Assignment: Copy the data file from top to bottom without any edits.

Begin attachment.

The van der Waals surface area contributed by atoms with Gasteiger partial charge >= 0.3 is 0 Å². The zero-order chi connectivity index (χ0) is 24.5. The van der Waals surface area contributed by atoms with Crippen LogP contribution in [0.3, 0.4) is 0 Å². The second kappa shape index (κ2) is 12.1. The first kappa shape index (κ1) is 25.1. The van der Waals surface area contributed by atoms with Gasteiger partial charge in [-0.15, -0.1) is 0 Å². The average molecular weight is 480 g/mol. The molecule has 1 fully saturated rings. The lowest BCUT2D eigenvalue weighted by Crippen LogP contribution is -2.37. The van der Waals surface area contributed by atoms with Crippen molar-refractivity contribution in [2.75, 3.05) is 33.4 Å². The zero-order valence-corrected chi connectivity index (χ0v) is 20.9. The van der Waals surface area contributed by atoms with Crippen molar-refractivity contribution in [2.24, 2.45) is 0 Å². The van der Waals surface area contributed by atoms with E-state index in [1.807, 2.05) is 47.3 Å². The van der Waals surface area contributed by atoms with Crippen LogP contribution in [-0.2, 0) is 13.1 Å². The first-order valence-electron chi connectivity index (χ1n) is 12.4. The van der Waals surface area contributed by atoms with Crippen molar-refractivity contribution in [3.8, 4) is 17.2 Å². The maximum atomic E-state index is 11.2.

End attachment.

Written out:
The van der Waals surface area contributed by atoms with Gasteiger partial charge >= 0.3 is 0 Å². The zero-order chi connectivity index (χ0) is 24.5. The van der Waals surface area contributed by atoms with Crippen LogP contribution in [0.3, 0.4) is 0 Å². The second kappa shape index (κ2) is 12.1. The first kappa shape index (κ1) is 25.1. The van der Waals surface area contributed by atoms with Gasteiger partial charge in [-0.15, -0.1) is 0 Å². The average molecular weight is 480 g/mol. The molecule has 1 fully saturated rings. The lowest BCUT2D eigenvalue weighted by Crippen LogP contribution is -2.37. The van der Waals surface area contributed by atoms with Crippen molar-refractivity contribution in [2.75, 3.05) is 33.4 Å². The zero-order valence-corrected chi connectivity index (χ0v) is 20.9. The van der Waals surface area contributed by atoms with Crippen molar-refractivity contribution in [2.24, 2.45) is 0 Å². The van der Waals surface area contributed by atoms with E-state index in [1.807, 2.05) is 47.3 Å². The van der Waals surface area contributed by atoms with Crippen LogP contribution in [-0.2, 0) is 13.1 Å². The first-order valence-electron chi connectivity index (χ1n) is 12.4. The van der Waals surface area contributed by atoms with Crippen molar-refractivity contribution in [3.8, 4) is 17.2 Å². The maximum atomic E-state index is 11.2.